Charise L. Thomas wants this generation of young girls to realize that they are royal princesses who have God’s love and complete access to their heavenly Father.
That’s why in 2007, Thomas created God’s Gurl Inc., a charitable and religious organization that works with approximately 50 young women teaching them the life-changing message of wholeness and healing and to reach women across generations and teach them to identify their spiritual identity and empower them to fulfill their God-given purpose.
|SOME OF THE GOD’S GURLS BOARD MEMBERS (Photos by J.L. Martello)
“God’s Gurl strives to teach young girls and women that they are valuable in the eyes of Christ,” explained Thomas, who grew up in Duquesne, but currently resides in Wilkinsburg. “Most of our girls have broken families, particularly missing a father figure. This leads to other things and people like celebrities, fashion and other trends that come out of similar backgrounds and cannot lead them properly. God the creator is the final authority over our lives and He is the ultimate being to receive affirmation, unbiased acceptance and to follow. He will never lead them to degrade themselves to gain acceptance or anything else.”
The genesis of God’s Gurl came from Thomas’ long-time search for a concrete relationship with her father, who she did not get to know until the age of 8. The pair tried to forge a father-daughter relationship, but her father was incarcerated and later passed away from a heart condition leaving Thomas angry at God.
“I felt cheated and angry and I was teaching middle school at a local charter school and I was noticing that the tween and teen girls that I taught were needing the same thing I needed. They were looking for their identity in things and people like I was with my dad. I questioned God and asked Him why He let me get a little close to my dad and then took him away from me. God didn’t directly answer my questions, but I felt that He was indeed with me,” Thomas said.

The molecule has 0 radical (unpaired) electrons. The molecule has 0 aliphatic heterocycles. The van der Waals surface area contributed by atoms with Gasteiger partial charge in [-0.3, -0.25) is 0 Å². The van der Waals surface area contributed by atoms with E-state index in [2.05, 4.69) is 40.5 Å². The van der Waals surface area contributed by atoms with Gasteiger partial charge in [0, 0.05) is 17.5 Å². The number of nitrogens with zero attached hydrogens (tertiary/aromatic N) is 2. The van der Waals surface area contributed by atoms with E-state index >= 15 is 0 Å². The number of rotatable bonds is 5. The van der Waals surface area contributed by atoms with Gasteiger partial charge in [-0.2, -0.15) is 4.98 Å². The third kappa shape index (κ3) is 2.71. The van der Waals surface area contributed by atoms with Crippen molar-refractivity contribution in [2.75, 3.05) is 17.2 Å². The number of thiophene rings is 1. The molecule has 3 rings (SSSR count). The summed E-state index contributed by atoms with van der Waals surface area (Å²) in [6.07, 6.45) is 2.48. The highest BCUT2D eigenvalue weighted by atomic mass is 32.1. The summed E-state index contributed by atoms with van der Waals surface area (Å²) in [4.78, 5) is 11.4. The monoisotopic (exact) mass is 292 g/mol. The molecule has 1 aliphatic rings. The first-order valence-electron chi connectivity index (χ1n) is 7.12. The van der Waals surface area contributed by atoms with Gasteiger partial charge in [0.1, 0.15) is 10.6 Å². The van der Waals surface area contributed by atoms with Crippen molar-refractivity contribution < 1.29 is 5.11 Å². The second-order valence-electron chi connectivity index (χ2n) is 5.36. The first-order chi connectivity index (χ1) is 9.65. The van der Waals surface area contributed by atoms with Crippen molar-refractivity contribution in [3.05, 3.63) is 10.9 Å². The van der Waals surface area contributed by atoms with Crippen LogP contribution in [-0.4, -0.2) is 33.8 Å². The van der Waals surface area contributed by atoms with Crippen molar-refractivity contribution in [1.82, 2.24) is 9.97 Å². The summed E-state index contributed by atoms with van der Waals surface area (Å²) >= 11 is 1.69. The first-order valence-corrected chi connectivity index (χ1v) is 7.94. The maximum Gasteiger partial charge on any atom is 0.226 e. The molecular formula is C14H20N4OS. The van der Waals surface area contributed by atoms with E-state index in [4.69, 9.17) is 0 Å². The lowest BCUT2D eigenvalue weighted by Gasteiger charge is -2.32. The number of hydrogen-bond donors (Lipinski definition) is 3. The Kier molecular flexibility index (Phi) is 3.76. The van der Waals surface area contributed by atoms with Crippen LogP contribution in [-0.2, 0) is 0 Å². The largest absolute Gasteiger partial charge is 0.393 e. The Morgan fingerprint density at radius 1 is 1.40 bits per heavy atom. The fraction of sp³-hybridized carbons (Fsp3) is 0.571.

Armed with words from Psalm 45:13, which says in the New King James Version that “The King’s daughter is all glorious within: her clothing is woven with gold,” Thomas created a T-shirt line with the middle schoolers she taught as the target audience.
“It is trendy as a Rocawear or Baby Phat tee,” said Thomas. “Since the T-shirt creation, I have met a core group of people that were insistent on my going beyond the T-shirt and truly providing ministry to women and girls. It has grown in very small increments over the past four years, but the growth has proven to be a sure foundation for God’s Gurls.”
Last month, God’s Gurl held its first Rally Point event at the August Wilson Center for African American Culture. The event featured identity-building workshops, a makeover contest and a live dance performance.
“It is our desire to gather women and girls together, teach and train them and to send them back out to accomplish their dreams with a renewed sense of purpose,” Thomas said.
Those positive goals are what made Latifa Miller decide to bring her God daughter, five-year-old Jasmine Smith, of East Hills, to the Rally Point.
“It’s important to me that we are a positive influence to our young girls, that we teach them from our mistakes so they can go further in their lives,” explained Miller, a mother of two who runs Daughters of Zion, a mentor program. We went through a series of time with people having children very young so we lost that generation of grandmothers pouring wisdom into our young ladies, so unfortunately we have three or four generations of very immature young ladies. Programs like these allow us to come together as a village and pour into their lives to better equip them for success.”
Fantasi Beasley, a Wilkinsburg mother of three young daughters, attended God’s Gurl Rally Point event with her daughters because of the positive messages the organization provides to girls.
“I want to involve them in as many positive things as possible,” Beasley said. “African-American girls need to know what it is like to be treated like princesses because that’s what they are.”
Riding off of the success of the Rally Point, God’s Gurl’s next event is a father-daughter dinner dance. Details are not definite on the event yet
Thomas hopes that this year God’s Gurl is able to secure stable funding to establish more opportunities to share the organization’s mission with other like-minded women and girl-related organizations.
“We want to build relationships within the city that will produce immediate change in the way that our girls serve, work and live in our city,” Thomas said.”We are teaching them the truth about themselves. We reinforce the skills and talents that they inherited, learned and desire to learn to broaden their horizons and expand their thinking about their abilities.”